Ever since tourist started to visit Aruba the common mainstream form of accommodating visitors is by putting them in concrete structures, surrounded by lush landscaping, pools and beaches. There’s nothing wrong with that, as that is seemingly the best way to house visitors. It’s done all over the Caribbean.
A new project was announced recently, which is supposed to be completely different from what we’ve seen so far in Aruba. It is eco-project located in the heart of Arikok National Park. Obviously the park authority didn’t give a permit to build at that particular spot, but the piece of land where the project is planned is owned by private citizens.
In the old days private property was given out throughout the island without planning. In the present we still pay for the poor management of the island’s land during the pre- and post-colonial era. Private property land has not been given out for decades in the present. Due to lack of – modern – legislation, anyone who owns a piece of private property land has certain freedoms to do with it as they see fit.
In this case, it seems that the owners are building something different from what is available on the rest of the island. They seem to be genuine in their intentions to act responsibly towards the park and its surroundings.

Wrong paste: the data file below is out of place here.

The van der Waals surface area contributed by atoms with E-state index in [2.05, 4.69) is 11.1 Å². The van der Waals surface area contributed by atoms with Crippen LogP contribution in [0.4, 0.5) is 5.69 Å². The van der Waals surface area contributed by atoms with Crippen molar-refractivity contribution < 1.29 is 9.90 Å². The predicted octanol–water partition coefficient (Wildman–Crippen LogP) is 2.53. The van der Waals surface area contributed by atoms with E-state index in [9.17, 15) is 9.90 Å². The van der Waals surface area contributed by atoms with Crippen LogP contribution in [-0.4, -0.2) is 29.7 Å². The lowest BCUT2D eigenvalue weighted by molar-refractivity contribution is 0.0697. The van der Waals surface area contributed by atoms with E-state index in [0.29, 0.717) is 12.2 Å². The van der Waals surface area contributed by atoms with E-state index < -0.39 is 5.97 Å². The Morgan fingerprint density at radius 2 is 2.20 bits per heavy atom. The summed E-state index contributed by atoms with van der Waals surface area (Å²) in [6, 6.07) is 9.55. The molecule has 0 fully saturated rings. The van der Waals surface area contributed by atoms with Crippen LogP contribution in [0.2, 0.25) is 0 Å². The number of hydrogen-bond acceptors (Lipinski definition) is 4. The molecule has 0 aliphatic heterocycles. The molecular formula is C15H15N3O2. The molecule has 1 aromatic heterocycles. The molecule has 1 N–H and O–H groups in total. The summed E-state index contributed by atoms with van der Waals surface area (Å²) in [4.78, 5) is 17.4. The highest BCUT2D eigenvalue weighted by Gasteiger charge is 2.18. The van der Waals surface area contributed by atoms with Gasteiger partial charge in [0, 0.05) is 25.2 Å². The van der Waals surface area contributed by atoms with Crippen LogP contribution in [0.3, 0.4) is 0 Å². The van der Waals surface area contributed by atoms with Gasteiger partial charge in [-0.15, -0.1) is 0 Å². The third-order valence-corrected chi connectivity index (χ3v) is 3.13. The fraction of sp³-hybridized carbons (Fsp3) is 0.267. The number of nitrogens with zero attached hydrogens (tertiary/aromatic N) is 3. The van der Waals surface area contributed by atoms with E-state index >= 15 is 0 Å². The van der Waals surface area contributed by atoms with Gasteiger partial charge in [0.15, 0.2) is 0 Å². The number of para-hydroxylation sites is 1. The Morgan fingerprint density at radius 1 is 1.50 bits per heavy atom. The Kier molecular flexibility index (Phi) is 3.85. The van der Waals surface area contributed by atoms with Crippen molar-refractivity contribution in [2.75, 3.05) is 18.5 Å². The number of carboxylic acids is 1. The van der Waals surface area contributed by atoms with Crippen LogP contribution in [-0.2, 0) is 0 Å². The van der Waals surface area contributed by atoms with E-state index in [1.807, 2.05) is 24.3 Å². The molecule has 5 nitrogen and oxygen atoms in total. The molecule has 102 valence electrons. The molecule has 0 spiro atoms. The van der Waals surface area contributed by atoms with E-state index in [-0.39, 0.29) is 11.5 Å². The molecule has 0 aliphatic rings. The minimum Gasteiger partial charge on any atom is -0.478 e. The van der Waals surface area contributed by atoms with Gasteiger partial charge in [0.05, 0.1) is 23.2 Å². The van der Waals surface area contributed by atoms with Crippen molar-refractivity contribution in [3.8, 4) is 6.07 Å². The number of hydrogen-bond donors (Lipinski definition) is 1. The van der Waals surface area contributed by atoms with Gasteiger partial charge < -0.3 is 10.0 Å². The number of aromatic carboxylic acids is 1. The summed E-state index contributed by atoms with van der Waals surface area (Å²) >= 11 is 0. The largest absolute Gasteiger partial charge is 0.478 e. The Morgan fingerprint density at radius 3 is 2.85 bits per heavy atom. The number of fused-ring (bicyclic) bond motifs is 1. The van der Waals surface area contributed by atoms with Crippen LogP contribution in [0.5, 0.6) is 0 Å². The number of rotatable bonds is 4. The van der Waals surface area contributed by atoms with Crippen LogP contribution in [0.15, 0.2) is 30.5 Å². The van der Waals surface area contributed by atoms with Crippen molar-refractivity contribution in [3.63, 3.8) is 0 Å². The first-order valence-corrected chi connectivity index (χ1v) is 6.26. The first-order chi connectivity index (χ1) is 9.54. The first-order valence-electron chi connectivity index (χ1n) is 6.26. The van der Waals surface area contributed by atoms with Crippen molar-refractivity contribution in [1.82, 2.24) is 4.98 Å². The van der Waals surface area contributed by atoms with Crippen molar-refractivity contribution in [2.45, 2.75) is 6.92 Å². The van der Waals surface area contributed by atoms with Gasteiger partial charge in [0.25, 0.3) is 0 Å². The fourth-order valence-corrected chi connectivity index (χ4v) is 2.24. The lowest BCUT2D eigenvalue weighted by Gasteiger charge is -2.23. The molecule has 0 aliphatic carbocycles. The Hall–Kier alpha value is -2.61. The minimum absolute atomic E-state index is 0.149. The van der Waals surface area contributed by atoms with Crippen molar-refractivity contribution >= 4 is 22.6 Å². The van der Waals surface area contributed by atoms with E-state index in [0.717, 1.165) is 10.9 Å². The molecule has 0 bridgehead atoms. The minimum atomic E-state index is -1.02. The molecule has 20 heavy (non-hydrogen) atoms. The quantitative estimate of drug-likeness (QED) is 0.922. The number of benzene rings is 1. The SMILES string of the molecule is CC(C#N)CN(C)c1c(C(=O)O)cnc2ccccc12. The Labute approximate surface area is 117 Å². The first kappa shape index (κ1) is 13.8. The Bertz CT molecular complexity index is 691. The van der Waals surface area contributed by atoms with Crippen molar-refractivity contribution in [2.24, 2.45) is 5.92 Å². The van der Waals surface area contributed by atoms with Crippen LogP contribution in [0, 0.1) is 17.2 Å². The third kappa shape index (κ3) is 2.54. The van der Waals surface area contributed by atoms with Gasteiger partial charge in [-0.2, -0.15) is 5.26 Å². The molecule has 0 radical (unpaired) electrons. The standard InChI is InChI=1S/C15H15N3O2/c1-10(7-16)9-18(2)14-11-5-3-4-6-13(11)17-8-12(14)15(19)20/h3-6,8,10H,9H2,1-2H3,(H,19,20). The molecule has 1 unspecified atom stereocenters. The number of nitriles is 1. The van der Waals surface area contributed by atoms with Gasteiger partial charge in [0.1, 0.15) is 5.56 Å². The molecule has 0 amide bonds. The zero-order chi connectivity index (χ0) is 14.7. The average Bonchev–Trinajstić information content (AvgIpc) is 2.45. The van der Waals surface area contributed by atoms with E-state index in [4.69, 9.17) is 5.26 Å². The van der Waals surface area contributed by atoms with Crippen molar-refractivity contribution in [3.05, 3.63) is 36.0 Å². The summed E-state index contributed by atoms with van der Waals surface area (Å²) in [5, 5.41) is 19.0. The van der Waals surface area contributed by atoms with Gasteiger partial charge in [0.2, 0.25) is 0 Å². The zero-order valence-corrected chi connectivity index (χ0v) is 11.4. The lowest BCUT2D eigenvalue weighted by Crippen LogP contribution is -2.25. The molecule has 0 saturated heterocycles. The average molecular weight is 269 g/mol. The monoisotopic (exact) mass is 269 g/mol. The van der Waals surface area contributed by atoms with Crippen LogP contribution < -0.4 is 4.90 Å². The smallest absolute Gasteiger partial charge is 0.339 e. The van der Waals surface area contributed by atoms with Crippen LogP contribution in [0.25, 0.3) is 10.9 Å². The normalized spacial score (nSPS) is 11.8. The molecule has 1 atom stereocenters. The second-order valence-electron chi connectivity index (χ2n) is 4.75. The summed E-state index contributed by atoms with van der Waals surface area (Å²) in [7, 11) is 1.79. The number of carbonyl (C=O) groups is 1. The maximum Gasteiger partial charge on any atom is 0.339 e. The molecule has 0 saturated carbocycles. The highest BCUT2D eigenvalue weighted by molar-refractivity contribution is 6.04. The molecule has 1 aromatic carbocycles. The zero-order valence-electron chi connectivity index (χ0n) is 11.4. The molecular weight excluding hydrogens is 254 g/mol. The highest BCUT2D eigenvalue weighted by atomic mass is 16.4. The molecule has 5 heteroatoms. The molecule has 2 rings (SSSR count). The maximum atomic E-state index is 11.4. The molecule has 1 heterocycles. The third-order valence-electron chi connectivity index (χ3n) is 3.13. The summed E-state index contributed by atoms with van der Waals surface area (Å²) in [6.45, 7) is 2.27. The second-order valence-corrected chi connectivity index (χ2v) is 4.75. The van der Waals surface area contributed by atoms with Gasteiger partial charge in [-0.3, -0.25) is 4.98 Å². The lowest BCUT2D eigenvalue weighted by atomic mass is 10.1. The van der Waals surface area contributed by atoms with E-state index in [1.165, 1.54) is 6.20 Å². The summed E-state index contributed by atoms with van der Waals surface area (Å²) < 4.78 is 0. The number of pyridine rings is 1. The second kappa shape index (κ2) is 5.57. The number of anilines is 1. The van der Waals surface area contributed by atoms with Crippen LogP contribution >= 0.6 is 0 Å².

The project – dubbed Arikok Green Village & Ecoresort – consists out of 59 timeshare units and 44 regular rooms. Furthermore, the intention is to build this eco-resort to be the most eco-friendly place in Latin America.
The developers appear to be serious in their intentions to make it a truly ecological sound project. Investigations are conducted to learn about flora and fauna in the surroundings, animals and insects. The developers announced plans to restore an historic building near the park and have an above average pay for the staff. Concrete is going to be limited to a minimum, while eco-friendly cultivated wood from Colombia is going to be used for most of the construction.
The old saying goes: paper holds anything that is written on it. The plans seem different and cutting edge (for Aruba at least) and hopefully everything goes according to plan. Reality sometimes has a nagging way of changing things.